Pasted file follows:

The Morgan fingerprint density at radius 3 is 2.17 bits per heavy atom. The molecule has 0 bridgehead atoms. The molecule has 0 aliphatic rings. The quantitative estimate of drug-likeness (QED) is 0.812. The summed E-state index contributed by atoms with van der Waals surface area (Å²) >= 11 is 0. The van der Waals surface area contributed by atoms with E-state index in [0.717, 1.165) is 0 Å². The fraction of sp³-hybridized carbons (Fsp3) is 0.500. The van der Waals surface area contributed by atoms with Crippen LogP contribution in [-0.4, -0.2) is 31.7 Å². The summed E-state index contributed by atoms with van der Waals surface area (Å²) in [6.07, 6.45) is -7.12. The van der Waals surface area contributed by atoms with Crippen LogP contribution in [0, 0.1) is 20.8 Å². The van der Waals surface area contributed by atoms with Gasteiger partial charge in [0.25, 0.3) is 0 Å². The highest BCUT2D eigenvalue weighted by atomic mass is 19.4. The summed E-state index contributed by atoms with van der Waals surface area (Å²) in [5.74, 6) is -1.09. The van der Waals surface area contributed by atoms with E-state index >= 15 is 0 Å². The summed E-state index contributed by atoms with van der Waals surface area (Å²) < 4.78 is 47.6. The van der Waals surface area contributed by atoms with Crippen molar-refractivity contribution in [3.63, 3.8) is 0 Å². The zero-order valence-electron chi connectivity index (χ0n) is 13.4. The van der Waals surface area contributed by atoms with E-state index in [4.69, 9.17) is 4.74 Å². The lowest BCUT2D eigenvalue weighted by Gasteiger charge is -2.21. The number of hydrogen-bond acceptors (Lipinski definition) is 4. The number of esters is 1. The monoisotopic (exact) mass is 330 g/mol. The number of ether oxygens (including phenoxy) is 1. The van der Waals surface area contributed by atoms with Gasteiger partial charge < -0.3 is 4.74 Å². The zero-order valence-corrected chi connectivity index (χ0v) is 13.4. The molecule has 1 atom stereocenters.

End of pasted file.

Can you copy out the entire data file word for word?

The Morgan fingerprint density at radius 3 is 2.17 bits per heavy atom. The molecule has 0 bridgehead atoms. The molecule has 0 aliphatic rings. The quantitative estimate of drug-likeness (QED) is 0.812. The summed E-state index contributed by atoms with van der Waals surface area (Å²) >= 11 is 0. The van der Waals surface area contributed by atoms with E-state index in [0.717, 1.165) is 0 Å². The fraction of sp³-hybridized carbons (Fsp3) is 0.500. The van der Waals surface area contributed by atoms with Crippen LogP contribution in [-0.4, -0.2) is 31.7 Å². The summed E-state index contributed by atoms with van der Waals surface area (Å²) in [6.07, 6.45) is -7.12. The van der Waals surface area contributed by atoms with Crippen LogP contribution in [0, 0.1) is 20.8 Å². The van der Waals surface area contributed by atoms with Gasteiger partial charge in [0.25, 0.3) is 0 Å². The highest BCUT2D eigenvalue weighted by atomic mass is 19.4. The summed E-state index contributed by atoms with van der Waals surface area (Å²) in [5.74, 6) is -1.09. The van der Waals surface area contributed by atoms with E-state index >= 15 is 0 Å². The summed E-state index contributed by atoms with van der Waals surface area (Å²) < 4.78 is 47.6. The van der Waals surface area contributed by atoms with Crippen molar-refractivity contribution in [3.63, 3.8) is 0 Å². The zero-order valence-electron chi connectivity index (χ0n) is 13.4. The van der Waals surface area contributed by atoms with E-state index in [4.69, 9.17) is 4.74 Å². The lowest BCUT2D eigenvalue weighted by Gasteiger charge is -2.21. The number of hydrogen-bond acceptors (Lipinski definition) is 4. The number of esters is 1. The monoisotopic (exact) mass is 330 g/mol. The number of ether oxygens (including phenoxy) is 1. The van der Waals surface area contributed by atoms with Gasteiger partial charge < -0.3 is 4.74 Å². The zero-order valence-corrected chi connectivity index (χ0v) is 13.4. The molecule has 1 atom stereocenters.